Here's the only really striking thing about Judge Vaughan
Walker's opinion in Perry v.
Schwarzenegger: Its 136 page length includes 108 pages of
facts -- 108 pages of dry, straightforward, meticulous, and ordered
citations to the evidence in the trial.
It might be easy for a layperson to misunderstand that. This is
not a sexy opinion. There are no rhetorical fireworks, no forging
of new and creative legal theories, no soundbite-worthy quotes, and
not a trace of grandstanding. This is a very competent and
workmanlike opinion from a trial court judge who was doing his
That job is to (1) allow both sides ample and fair opportunities
to present the facts in the dispute; (2) determine which are the
most credible and relevant facts, given the existing law on the
subject; and (3) apply those facts to that law in order to reach a
decision about which side should prevail.
Most people will focus on this as a legal opinion, but that
isn't its strength, and it shouldn't be. Trial judges are
primarily there to gather the facts, not theorize about the law.
Despite temptations from some excellent lawyers who know their way
around the caselaw, Judge Walker didn't accept any offers to kick
the tires on novel and edgy legal theories. Instead, he relied on
longstanding federal constitutional law - specifically that old
workhorse, the Fourteenth Amendment -- and applied it in the most
modest way possible, using the most generous standard available to
the proponents of Prop 8: they only had to show that there was some
rational basis for the voters to distinguish between same-sex
couples and opposite-sex couples. Any rational basis would do.
The proponents had every opportunity to build their case over
the many months of discovery, depositions, witness-preparation and
actual testimony at the weeks-long trial. Virtually all of their
evidence is laid out in those 108 pages of facts.
And it isn't much. In fact, at one point one of their lawyers
simply said they shouldn't have to present evidence, shouldn't have
to come up with actual facts to support their case.
Contrast that with the plaintiffs challenging Prop. 8, who brought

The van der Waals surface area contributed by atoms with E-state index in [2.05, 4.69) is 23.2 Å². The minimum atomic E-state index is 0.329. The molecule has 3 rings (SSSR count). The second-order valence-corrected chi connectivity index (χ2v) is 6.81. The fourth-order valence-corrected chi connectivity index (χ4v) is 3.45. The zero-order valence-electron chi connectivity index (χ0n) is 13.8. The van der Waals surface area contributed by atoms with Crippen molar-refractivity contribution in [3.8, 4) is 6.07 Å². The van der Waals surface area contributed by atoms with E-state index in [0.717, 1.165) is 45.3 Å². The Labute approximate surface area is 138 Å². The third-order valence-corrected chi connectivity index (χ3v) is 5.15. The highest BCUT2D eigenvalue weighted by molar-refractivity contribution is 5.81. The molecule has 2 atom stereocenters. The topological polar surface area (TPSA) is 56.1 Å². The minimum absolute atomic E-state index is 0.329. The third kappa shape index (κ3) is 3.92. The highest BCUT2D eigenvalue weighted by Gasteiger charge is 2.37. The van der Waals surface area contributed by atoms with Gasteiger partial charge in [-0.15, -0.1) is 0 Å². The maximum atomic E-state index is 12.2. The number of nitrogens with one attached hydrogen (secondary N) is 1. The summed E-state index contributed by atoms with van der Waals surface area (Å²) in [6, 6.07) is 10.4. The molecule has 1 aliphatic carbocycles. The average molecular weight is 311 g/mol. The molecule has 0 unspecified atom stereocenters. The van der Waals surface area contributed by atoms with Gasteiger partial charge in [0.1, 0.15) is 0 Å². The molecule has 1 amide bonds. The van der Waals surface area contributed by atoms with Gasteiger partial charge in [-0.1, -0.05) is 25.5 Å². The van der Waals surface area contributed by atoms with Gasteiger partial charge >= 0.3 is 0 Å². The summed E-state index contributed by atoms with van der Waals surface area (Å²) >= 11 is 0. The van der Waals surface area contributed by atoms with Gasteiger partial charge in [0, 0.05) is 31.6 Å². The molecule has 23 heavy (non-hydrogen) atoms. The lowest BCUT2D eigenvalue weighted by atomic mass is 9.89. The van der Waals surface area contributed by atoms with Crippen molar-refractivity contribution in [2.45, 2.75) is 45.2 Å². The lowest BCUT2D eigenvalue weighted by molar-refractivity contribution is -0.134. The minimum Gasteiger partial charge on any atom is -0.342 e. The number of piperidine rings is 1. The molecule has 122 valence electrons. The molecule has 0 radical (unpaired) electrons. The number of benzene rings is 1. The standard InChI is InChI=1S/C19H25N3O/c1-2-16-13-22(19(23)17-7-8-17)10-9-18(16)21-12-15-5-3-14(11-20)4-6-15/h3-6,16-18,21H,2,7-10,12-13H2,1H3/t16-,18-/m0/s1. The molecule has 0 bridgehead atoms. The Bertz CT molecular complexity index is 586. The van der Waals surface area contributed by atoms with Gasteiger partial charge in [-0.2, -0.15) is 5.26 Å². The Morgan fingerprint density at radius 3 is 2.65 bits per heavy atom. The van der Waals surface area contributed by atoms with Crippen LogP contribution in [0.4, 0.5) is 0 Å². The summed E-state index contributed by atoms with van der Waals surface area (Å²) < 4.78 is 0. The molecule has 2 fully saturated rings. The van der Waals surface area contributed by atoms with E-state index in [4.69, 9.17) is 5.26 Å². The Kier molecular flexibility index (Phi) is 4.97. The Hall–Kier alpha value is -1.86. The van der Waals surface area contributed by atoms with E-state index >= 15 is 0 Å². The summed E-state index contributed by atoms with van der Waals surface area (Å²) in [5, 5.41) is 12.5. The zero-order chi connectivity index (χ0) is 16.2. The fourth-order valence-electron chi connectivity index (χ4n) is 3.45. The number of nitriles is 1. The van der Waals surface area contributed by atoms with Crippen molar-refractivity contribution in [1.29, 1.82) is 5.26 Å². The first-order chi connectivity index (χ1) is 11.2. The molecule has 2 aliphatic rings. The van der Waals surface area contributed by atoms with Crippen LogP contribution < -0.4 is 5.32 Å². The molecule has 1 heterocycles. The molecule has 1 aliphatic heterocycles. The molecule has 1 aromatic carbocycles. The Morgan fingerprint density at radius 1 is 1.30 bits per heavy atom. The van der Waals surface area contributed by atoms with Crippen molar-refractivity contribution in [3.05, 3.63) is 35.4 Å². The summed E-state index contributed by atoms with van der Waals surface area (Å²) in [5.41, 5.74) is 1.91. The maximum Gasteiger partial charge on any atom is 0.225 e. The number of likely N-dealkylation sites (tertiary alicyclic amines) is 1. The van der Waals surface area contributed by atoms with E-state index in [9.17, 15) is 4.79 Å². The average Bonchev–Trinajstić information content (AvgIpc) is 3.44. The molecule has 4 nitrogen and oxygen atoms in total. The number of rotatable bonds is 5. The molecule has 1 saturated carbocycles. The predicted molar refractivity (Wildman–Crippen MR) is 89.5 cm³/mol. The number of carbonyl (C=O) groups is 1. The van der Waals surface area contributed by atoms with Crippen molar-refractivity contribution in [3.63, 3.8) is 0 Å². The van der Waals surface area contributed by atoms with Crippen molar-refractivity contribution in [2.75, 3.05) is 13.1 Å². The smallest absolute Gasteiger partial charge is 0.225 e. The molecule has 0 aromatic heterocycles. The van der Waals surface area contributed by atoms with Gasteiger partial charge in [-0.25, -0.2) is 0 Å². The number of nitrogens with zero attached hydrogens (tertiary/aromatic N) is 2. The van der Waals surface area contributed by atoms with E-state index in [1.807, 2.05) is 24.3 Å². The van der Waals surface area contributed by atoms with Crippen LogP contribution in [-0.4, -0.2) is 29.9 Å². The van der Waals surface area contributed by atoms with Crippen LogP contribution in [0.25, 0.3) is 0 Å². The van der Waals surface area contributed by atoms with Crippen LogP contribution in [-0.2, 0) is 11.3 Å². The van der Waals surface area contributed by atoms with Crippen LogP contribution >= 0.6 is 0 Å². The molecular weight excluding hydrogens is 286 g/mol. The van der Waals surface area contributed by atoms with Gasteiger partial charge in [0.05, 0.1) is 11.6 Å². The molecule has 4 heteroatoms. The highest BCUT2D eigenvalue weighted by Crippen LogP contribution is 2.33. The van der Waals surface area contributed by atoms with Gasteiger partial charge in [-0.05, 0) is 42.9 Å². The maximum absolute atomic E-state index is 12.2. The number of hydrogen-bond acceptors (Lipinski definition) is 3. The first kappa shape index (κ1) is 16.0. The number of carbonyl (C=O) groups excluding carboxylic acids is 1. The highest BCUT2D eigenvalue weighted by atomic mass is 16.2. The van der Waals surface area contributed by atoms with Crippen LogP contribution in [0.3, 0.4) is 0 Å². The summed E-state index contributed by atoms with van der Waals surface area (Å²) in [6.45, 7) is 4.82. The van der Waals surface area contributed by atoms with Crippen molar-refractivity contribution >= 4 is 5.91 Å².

forward a small battalion of witnesses, both civilians and experts,
introduced what we can only imagine to be millions of pages of
documents and depositions, hours of video and taped recordings, and
enough motions, counter-motions, memoranda and oppositions to
memoranda to - well, to win their case.
And in a nutshell, that's where we now stand as a nation on the
issue of same-sex marriage. Those of us who support same-sex
marriage not only believe we are right, we are making that case
based on evidence in the world around us. Those who oppose
same-sex marriage deeply believe they are right and have always
been right, and have a very hard time comprehending that they
actually have to defend themselves. Where is the need for
evidence, for facts?
But what they have historically taken for granted is now in
question. Yes, marriage has always been understood as being
between one man and one woman (with biblical polygamy confusing
this simplicity), but why? What is it about marriage that makes it
an unsuitable - to some, an unimaginable - legal and social
institution for same-sex couples?
During all those centuries when no one asked these questions, no
one ever needed to answer them. But we are asking the questions
now. And under the rules that govern our country - under the
constitution - we have charged the courts with providing the forum
to provide the answers.
Judge Walker's opinion does exactly that, and not a thing more.
He opened the court - our court - to both the proponents of Prop. 8
and its challengers, and let them do the best they could to answer
the questions we may not have asked in centuries past, but have a
profound need of asking now.
Anyone can read those 108 pages (though few will), and find
little to criticize there. The only criticism from same-sex
marriage opponents will be the bottom line, the conclusion that
there really isn't a rational reason, today, for the law to treat
heterosexual couples as a favored class over homosexual
Perry v. Schwarzenegger lays out all the reasons
offered, and each one erodes under the steady drip of the evidence
that was presented. In the end, all that is left is fear and
superstition about homosexuals. Those are things that can motivate
voters, but the constitution does not credit them as justifications
for the law.